Hoffman said. Australia, which uses the safety case system, suffered from a major oil spill in its Montara field in 2009.
( Original Article )
This contract is for the engineering, procurement and installation of two 10” 12 km oil production pipelines, together with a pull-in to Gullfaks C and tie-in at the Tordis PLIM. Engineering will commence immediately with offshore operations in 2011 and 2012.
Tordis oil field lies in block 34/7 in the Tampen area of the Norwegian North Sea, and came on stream in 1994.
In addition to the main Tordis structure, the development embraces the Tordis East (1998), Borg (1999) and Tordis South East (2001) fields.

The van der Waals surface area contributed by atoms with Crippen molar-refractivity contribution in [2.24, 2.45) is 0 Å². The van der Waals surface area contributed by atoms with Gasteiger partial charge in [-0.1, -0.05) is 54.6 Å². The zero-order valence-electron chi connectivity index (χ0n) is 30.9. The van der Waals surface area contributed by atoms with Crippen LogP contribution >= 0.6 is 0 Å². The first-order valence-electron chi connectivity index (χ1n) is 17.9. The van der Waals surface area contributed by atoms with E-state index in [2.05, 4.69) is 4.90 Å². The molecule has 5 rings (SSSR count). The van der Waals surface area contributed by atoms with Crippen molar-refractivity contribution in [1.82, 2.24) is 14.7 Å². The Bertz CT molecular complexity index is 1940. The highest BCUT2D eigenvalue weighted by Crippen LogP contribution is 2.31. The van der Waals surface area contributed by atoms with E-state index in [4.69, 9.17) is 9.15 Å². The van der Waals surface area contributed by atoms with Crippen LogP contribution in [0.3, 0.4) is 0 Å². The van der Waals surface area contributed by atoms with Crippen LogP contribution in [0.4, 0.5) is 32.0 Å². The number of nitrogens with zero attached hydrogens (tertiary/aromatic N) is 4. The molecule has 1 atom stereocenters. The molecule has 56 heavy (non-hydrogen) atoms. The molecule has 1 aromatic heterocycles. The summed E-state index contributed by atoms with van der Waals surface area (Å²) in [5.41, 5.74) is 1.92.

These discoveries have all been developed with subsea installations. Water depth is roughly 200 metres. Water injection is used to maintain pressure in the reservoirs.
The well stream from Tordis is routed through two pipelines to the Gullfaks C platform 10 kilometers away for processing, storage and export.
Subsea 7 S.A. is a seabed-to-surface engineering, construction and services contractor to the offshore energy industry worldwide.
( Original Article )